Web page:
Neck Pain is the Cause of Worsening Migraine

October 14, 2009 by dean · Leave a Comment 

Neck Disorders can be part of the migraine process

Neck Disorders can be part of the migraine process

How refreshing to find other researchers who also believe that cervicogenic (neck) disorders can be part of the migraine process – we are few and far between!

Calhoun and Ford (whose research I have quoted recently), investigated the incidence of neck pain on wakening in 113 migraineurs. They found that the more chronic the migraine the more likely that neck pain would be present on wakening; and that the presence of neck pain on wakening increases the likelihood of waking with a migraine as well!

They concluded that either neck pain is a ‘migraine’ in the neck and/or that the presence of neck pain without a migraine is likely to lead to migraine becoming more chronic.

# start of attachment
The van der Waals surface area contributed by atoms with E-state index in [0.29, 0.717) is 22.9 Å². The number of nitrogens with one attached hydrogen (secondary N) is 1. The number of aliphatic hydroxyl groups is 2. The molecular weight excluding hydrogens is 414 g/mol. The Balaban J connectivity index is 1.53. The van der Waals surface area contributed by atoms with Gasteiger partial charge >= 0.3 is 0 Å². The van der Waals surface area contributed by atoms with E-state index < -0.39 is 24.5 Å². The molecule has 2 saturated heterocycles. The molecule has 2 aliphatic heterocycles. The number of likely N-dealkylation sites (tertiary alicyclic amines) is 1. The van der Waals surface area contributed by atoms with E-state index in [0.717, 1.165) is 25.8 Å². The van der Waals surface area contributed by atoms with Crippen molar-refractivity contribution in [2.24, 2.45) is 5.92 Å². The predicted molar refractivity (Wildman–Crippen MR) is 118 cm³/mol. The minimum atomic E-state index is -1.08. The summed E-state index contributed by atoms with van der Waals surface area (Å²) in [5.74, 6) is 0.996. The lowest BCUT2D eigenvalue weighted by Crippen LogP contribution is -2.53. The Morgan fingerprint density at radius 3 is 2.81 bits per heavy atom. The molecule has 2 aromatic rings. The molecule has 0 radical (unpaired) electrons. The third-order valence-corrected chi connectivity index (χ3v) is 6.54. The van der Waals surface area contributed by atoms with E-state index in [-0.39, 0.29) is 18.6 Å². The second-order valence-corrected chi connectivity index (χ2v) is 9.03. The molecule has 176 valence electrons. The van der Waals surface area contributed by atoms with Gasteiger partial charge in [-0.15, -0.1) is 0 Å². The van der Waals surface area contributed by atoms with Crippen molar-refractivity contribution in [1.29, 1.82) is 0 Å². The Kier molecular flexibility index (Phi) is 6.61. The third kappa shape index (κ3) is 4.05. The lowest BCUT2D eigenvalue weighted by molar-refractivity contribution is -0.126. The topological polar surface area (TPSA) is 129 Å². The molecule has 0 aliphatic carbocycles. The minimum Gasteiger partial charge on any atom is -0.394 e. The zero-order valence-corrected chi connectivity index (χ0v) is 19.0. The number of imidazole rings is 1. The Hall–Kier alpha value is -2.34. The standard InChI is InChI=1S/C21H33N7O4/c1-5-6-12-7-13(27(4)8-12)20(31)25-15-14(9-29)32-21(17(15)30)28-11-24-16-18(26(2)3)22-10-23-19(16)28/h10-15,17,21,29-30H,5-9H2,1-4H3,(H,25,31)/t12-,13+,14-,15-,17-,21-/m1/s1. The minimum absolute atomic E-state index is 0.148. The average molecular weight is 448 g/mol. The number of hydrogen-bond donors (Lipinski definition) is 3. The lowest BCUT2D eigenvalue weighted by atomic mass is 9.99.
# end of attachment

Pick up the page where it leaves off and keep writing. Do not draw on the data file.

My clinical experience includes treating patients just with pain in the neck but whose neck pain responded to the ‘triptans’ i.e. their ‘migraine’ was in their neck!

Cheers

Dean

(Calhoun AH, Ford S. The prevalence of neck pain on awakening in a cohort of migraineurs Cephalalgia 2009;29(Suppl. 1):1–166)

© 2009 & Beyond. Watson Headache Institute, All Rights Reserved.

Neck Disorders in Migraine and Chronic Migraine Headache

October 1, 2009 by dean · Leave a Comment 

Neck Disorders are frequently found in migraine sufferers

Neck Disorders are frequently found in migraine sufferers

More evidence from a study in the US which shows that cervicogenic (neck) disorders are frequently found in Migraine and Chronic Migraine sufferers.

Using a special device, muscle tenderness was assessed and found to be significantly increased in both the migraine and chronic migraine groups when compared to non headache subjects.

Why is it that the conclusion was that muscle tenderness results from the migraine process and not the cause of the process?!!!

Cheers  Dean

(Bevilaqua-Grossi D, Moreira VC, Canonica AC, Chaves TC, Goncalves MC, Florencio LL, Bordini CA2, Speciali JG, Bigal ME. Pain thresholds in craniocervical muscles in women with migraine, chronic migraine, and with no headaches. Cephalalgia 2009;29 (Suppl. 1):1–166)